Bettas are tropical fish, so they do much better in warmer water and do need a heater. The problem is that .5 gal is too small to heat reliably. Once the betta is in a bigger tank, though, it should have a heater so that the temperature is in the mid-upper 70s. I'm not sure if her thermometer is correct, though, because why is her home's ambient temperature so cold? The water shouldn't be that far below room temperature, even without a heater?
Bettas also need a cycled tank, like any fish. They don't produce a lot of waste and have a sort of lung to breath from the air at the surface of the tank, so they *can* survive for some time in a tiny tank, but it's not healthy for them. They can get ammonia burns on their gills and fins. In such a tiny tank, there's also the issue of the betta not having enough room to exercise.
Five gallons is a good size, because then you can heat and filter it pretty well. For cleaning, she can just do smaller water changes with a siphon. She should get two buckets for the siphoning -- one to dump in the waste water, and one to store the new water in so it can age for a day or so (and if she's got chlorinated water, she should still use a dechlorinator, even if she ages the water). There's no way that she could keep up with the dump-everything-out approach if she wants to keep any plants, anyway.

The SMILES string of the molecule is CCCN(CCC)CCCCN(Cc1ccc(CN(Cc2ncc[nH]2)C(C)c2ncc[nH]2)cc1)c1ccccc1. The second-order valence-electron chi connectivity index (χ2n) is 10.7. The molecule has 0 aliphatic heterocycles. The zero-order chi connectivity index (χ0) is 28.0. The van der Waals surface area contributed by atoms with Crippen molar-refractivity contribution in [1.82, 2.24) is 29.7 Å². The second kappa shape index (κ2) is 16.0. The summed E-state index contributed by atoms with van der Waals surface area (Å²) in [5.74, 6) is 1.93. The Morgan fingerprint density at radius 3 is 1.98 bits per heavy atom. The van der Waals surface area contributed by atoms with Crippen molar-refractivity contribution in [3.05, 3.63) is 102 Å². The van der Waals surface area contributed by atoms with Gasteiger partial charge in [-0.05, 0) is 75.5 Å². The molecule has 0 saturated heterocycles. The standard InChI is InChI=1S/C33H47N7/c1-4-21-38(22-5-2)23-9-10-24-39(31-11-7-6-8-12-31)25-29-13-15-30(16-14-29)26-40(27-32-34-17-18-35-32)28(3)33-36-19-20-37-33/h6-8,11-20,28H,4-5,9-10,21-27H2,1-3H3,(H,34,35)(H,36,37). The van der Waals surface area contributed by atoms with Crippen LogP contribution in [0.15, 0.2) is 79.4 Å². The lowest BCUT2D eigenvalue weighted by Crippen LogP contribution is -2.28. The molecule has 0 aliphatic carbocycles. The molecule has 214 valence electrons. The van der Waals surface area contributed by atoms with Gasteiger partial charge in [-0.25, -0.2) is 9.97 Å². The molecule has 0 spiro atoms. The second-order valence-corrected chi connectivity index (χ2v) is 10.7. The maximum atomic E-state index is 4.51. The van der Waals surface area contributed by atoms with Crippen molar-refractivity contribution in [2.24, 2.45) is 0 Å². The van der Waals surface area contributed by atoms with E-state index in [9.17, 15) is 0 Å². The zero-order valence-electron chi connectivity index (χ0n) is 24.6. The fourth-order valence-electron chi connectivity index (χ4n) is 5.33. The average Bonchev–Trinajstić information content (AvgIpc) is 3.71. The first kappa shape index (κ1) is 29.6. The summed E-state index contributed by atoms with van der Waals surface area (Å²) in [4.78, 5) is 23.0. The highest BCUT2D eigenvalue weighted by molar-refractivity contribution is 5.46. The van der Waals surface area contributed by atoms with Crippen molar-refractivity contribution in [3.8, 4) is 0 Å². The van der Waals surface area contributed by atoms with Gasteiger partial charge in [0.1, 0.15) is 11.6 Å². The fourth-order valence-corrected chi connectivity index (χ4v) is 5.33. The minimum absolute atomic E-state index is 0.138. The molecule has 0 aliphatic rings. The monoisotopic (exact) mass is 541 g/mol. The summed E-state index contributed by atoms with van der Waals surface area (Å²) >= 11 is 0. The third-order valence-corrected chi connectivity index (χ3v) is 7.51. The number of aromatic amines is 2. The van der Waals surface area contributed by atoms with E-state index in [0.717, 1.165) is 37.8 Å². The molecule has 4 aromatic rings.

When I had a betta in a 5 gallon (lightly planted) vase, I usually changed about 1 gallon per day. It only took about five minutes, and I noticed a difference in the fish whenever I tried to skip the WC. That was with a HOB filter, albeit the vase was slightly underfiltered because I was trying to limit the amount of water current the betta would have to deal with.